Tuesday, May 22, 2007

Parenting

The little girl missing from the rented condo in Portugal? On vacation with her family from Great Britain? She is a child of such exquisite, large blue eyes and wonderfully natural blond hair, she takes my breath with her innocent beauty. The story is a heart breaker.

The parents were just about 40 yards away at a restaurant eating dinner after putting lovely Madelyn and her two younger siblings to bed for the night. They say they checked on the sleeping children every half hour to make sure all was well there.

From news reports we learn a window was facing the street. We understand a suspected local man living nearby with a record of abusive behavior towards children may have snatched Madelyn. She hasn't been seen in three weeks.

That beautiful little face haunts my thoughts.

At first, like many American parents, I imagine, I thought to myself, what do you mean the parents were off having dinner leaving those very young children on their own? They are in a foreign country. Do the children speak Portuguese if an adult was to speak to them?

Then I experienced a little flashback. For non-American parents, it is not so unusual of an action. Sometimes parents in other countries seem a bit naive about keeping a watchful eye on their children. It happens here, too, of course, but I've seen it elsewhere.

When we moved to Venezuela, our son was but 16 months old. As we became friendly with neighbors in our apartment building offers came of dinner parties. We were encouraged to put our son to bed and just hop on the elevator and come down to join in the fun. They were adamant that everything would be perfectly fine. These were well traveled people, college educated in San Francisco, the husband of the couple owned a retail shoe store in town. His parents were long time established residents in this town.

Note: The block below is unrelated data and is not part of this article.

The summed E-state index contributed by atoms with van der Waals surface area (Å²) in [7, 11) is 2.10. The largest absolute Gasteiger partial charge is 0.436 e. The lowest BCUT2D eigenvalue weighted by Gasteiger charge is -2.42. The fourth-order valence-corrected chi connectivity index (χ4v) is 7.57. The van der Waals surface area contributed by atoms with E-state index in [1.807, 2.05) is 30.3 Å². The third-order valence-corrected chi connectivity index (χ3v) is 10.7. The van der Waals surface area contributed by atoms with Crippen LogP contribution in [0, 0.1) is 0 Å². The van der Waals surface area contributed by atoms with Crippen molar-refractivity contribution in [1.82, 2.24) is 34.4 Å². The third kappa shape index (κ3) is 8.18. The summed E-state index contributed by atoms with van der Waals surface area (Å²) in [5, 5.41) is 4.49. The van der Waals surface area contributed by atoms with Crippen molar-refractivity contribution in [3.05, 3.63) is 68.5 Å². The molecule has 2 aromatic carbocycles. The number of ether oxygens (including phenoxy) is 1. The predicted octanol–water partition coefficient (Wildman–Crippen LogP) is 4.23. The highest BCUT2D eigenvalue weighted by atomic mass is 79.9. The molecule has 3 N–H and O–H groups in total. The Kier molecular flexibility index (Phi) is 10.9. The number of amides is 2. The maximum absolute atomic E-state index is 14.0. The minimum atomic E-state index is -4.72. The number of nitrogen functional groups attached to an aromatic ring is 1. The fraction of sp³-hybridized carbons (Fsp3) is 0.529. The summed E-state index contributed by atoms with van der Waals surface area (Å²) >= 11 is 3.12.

Well, I am a typical overprotective American mother. And I was a fairly new mother in those days. Add to the mix I am an 'older' mom, his birth coming in my 34th year. I was shocked that our new friends thought this would be normal behavior.

I watched him like a hawk. Once on a trip to visit relatives in Indiana, my own family teased me for my habit of following my son from room to room, supervising him. They couldn't believe I wouldn't just assume others would keep an eye on him. Well, I didn't and still don't. He is my responsibility and I take it seriously.

So, while I think the parents made a poor choice, I don't judge them too harshly. I think it is a kind of naive way of looking at parenthood.

My husband and I never accepted those dinner invitations. I could never have just left our son and gone to another apartment for an evening. Probably nothing would have happened, but I just couldn't have lived with myself...

4 comments:

AC said...

I'm with you on the ever-watchfulness. I ALWAYS took Jenny out of the carseat when paying for gas though I saw people leaving babies and kids in RUNNING cars while they went in to pay. The horror stories I imagined (and some would come true on the news)!

This is such a sad story. I always remember during these reportings how Adam Walsh was found and the absolute fear and anguish that I felt then.

Paul is a Hermit said...

It's not their fault the world is as it is, but that's all I'll give them.

Nate said...

In today's world you just have to watch your kids. Not to do so risks their safety, which is a parent's main responsibility.

Jennifer said...

I've read only recently accounts of Europeans leaving strollers lined up on the sidewalks outside cafes and bistros, leaving the babes to sun and sleep while the parents eat and drink. It is apparently completely natural a thing to do in some cultures.

The sad thing here is that it SHOULD be a natural thing to do; in a perfect world, it would be perfectly okay to be so trusting and at ease with the inherent goodness of your fellow man. The tragedy is that, instead, that has become nothing but a naive and stupid perspective in the scheme of reality.